Above and Below

Posted in Mixed Nuts, Under the Sea on December 15th, 2009 by MadDog
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A few days ago in front of our house the sky was sombre and troubled. The lighting was terrible, but I gave it a go anyway. It took nine frames from left to right stitched together in Photoshop to make this rather strange panorama:Front Yard PanoramaIt does capture the sweep of the sky nicely, but it gives a completely distorted idea of what is in front of our house. If you can imagine looking back over your left shoulder as you stand facing the opposite side of the harbour (in the middle of the image) you would see the coconut trees on the left side of the image. Then, as you turn your head slowly to the right you will have to look hard over your right shoulder to see the coconut trees on the right. The image covers about 200°.

How hard can it be to take a picture of a cloud? Well, as it turns out, it’s not so easy, if you want to capture all of the airy nuances:Cumulus Congestus cloudThis nice towering cumulus cloud (Cumulus congestus) was shooting up like a rocket when I snapped it. The trick is to expose for the brightest spot on the cloud. If you set your camera’s metering system (built-in light meter) to ‘spot metering’ you can put the brightest place in the cloud in the center of the frame and your camera will set that as ‘white’. Then you will either need to press the shutter button part-way down to lock in the exposure or use an “Automatic Exposure Lock” button, if your camrea has one. I also used a polarising filter in front of the lens to darken the sky. I think that the polariser also helps to bring out some of the shady details in the cloud.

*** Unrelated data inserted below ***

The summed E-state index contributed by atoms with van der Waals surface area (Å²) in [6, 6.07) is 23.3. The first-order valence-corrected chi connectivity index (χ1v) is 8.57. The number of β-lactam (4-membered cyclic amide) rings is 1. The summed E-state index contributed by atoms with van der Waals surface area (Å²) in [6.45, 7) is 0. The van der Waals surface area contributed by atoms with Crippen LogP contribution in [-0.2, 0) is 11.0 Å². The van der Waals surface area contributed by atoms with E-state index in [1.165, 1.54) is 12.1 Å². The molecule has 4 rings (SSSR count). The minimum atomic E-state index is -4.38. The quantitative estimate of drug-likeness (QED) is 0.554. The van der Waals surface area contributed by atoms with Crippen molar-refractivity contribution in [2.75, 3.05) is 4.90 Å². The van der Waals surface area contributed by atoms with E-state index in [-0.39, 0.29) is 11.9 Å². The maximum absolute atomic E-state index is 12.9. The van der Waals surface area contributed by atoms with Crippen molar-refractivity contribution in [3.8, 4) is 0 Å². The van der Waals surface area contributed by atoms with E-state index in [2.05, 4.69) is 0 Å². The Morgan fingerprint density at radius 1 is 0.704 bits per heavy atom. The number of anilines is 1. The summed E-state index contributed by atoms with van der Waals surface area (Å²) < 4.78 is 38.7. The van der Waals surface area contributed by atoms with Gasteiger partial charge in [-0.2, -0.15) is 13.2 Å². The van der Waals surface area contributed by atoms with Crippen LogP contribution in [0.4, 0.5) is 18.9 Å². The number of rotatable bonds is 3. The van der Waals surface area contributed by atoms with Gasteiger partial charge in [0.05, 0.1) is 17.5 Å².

Here is a shot of the beautiful reef colours at the South end of Leper Island:South end of Leper Island looking North to Pig IslandI guess that I’m lucky, because green is my favourite colour. There are about a million shades of green here. Green is everywhere!

We’ve been keeping a close eye on Kar Kar Island  since it was mistakenly reported that it erupted violently. It looks pretty peaceful in this shot:Kar Kar Island from Tab AnchorageEarlier this year we did see steam and brownish smoke coming from two vents which appeared to be on the side of the crater.

So much for above. How about below?

While diving The Green Dragon  B-25 bomber a few days ago, there was a small school of Humpnose Bigeye Bream (Monotaxis grandoculis)  swimming around under the port wing. I usually don’t pay much attention to them as they are rather a plain fish. Suddenly I noticed this individual who, apparently, had recently barely escaped with his life from a predator:

Humpnose Bigeye Bream (Monotaxis grandoculis) with injuryThat’s a fairly nasty wound. It appears to have happened recently, but already it seems to be healing inwards from the edges. This reminds me of the wound that our dog, Sheba, had on her foreleg.

Sometimes I come across something that is so unusual that it leaves me scratching my head. This is called an encrusting sponge. There are many kinds; this one is a species of Haliclona:Encrusting Blue Sponge (Haliclona sp.)There are, strangely enough, very few invertebrates in the ocean which are truly blue. Aside from the beautiful blue starfish, this is the brightest blue invertebrate that I can think of.

Finally, here is another head-scratcher. When I looked at this image I was stopped for a moment figuring out what I was looking at:Tail of Banded Sea Krait (Laticauda colubrina)Glancing at the frames on either side of it, I suddenly realised that it is the tail of the Banded Sea Krait (Laticauda colubrina)  which I showed to you a couple of days ago. Given that this snake is at least 1.5 metres long, this gives you an idea of how deeply they go hunting in the crevices of the reef. You can clearly see the flattened paddle-like tail from which the genus takes its name.

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The Banded Sea Krait – Yikes!